She, like Greszler, believes that providing leave is best left to employers. “When businesses can afford to give paid leave, they increasingly do so when they feel optimistic about their bottom line,” de Rugy said, citing Target as an example of a company that recently expanded parental-leave benefits for even its part-time and hourly workers.

De Rugy prefers “privately provided policies negotiated between workers and employers based on their own unique needs,” and thinks that while the private sector “could always do better,” it is “doing quite a great job” of providing paid leave to workers.

Of course, not all conservatives feel this way. Also at the panel was Aparna Mathur, a resident scholar at the American Enterprise Institute. “We cannot stop the conversation at, ‘There are costs, so let’s forget about it,’” she said. To her, a parental-leave policy would expand parents’—particularly women’s—options by reducing the financial pressure to return to work right away. “What’s the larger goal of conservatives? Is it to encourage human economic opportunity, to encourage human flourishing? Or is it just to minimize the size of government?” she asked rhetorically.

The gulf between people like Mathur and people like de Rugy might come down to their differing assessments of whether enough people currently have access to paid parental leave. Mathur sees a “market failure” in all of the new mothers whose choices are constrained. But de Rugy does not. “It’s not [about] what you think the market should provide,” she said. “The market is a process. It’s not a guarantee that it’s going to deliver whatever people dream up should be the ideal world without taking [costs] under consideration.”

De Rugy and Greszler emphasized their belief that the market would determine a sensible level of paid-leave accessibility. At one point during the panel discussion, Greszler suggested that instead of relying on the government, Americans seeking to take parental leave could take more initiative by “going to the bank and taking out a loan in your own name.”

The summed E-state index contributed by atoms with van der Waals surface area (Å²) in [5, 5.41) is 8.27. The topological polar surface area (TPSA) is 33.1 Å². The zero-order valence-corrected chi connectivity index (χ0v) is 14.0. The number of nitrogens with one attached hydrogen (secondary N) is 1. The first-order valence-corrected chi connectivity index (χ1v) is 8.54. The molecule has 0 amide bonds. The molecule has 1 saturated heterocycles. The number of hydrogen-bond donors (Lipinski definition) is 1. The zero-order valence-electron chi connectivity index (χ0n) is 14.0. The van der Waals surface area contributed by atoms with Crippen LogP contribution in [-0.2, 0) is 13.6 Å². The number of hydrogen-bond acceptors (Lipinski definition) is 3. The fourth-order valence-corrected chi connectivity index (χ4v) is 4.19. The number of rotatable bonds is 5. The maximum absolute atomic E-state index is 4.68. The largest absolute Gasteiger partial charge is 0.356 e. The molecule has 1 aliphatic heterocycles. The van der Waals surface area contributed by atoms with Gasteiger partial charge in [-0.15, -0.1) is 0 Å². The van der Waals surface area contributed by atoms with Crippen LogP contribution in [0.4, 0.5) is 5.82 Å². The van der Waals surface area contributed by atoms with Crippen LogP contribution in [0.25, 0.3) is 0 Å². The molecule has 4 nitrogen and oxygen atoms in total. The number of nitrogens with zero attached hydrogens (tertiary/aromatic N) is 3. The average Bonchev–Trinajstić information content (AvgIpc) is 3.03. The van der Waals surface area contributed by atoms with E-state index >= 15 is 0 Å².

“I don’t think banks offer loans for parental leave,” one of her fellow discussants pointed out.

“They don’t now, but maybe they would,” Greszler responded. “Banks offer loans for all types of reasons. If the private sector doesn’t provide it and we have to go to the government to get it, then you’re relying on the government. You’re not relying on yourself.”

Kristin Shapiro, a senior fellow at the Independent Women’s Forum, made the argument that her fellow conservatives shouldn’t leave the contours of any potential paid-leave policy up to Democratic politicians. “Conservatives have a big negative reaction to it because they think, Oh my gosh, we’re not Sweden!” she said, and then went on to add that “if Republicans don’t [shape the policy], then the only option for paid family leave out there will be policies that would turn us into Sweden.”

Of course, on the issue of paid parental leave, the United States won’t resemble Sweden anytime soon. There, parents get to divvy up 480 days of paid leave per child, most of which are provided at near-full pay. But given the increasing popularity of the idea of giving people financial support to leave work for several weeks—among liberals and, occasionally, conservatives—Shapiro does seem to have it right that paid leave is an issue that Republicans would be wise not to ignore.